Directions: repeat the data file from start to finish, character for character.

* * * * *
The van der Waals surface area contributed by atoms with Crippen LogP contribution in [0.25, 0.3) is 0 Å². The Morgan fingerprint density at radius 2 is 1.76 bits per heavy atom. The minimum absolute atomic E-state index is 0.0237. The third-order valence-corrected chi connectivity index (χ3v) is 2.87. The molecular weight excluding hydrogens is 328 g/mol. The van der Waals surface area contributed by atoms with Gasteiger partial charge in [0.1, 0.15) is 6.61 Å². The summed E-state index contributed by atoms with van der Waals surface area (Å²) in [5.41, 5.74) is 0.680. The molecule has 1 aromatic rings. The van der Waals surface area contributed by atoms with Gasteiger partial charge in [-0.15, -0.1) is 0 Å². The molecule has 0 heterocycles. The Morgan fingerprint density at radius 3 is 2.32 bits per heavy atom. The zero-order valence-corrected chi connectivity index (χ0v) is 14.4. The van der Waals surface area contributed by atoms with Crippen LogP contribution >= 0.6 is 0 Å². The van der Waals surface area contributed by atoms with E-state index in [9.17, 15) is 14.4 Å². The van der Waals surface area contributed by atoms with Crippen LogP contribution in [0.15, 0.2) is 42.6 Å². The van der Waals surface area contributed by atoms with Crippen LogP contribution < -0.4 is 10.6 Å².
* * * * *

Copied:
The van der Waals surface area contributed by atoms with Crippen LogP contribution in [0.25, 0.3) is 0 Å². The Morgan fingerprint density at radius 2 is 1.76 bits per heavy atom. The minimum absolute atomic E-state index is 0.0237. The third-order valence-corrected chi connectivity index (χ3v) is 2.87. The molecular weight excluding hydrogens is 328 g/mol. The van der Waals surface area contributed by atoms with Gasteiger partial charge in [0.1, 0.15) is 6.61 Å². The summed E-state index contributed by atoms with van der Waals surface area (Å²) in [5.41, 5.74) is 0.680. The molecule has 1 aromatic rings. The van der Waals surface area contributed by atoms with Gasteiger partial charge in [-0.15, -0.1) is 0 Å². The molecule has 0 heterocycles. The Morgan fingerprint density at radius 3 is 2.32 bits per heavy atom. The zero-order valence-corrected chi connectivity index (χ0v) is 14.4. The van der Waals surface area contributed by atoms with Crippen LogP contribution >= 0.6 is 0 Å². The van der Waals surface area contributed by atoms with E-state index in [9.17, 15) is 14.4 Å². The van der Waals surface area contributed by atoms with Crippen LogP contribution in [0.15, 0.2) is 42.6 Å². The van der Waals surface area contributed by atoms with Crippen LogP contribution < -0.4 is 10.6 Å².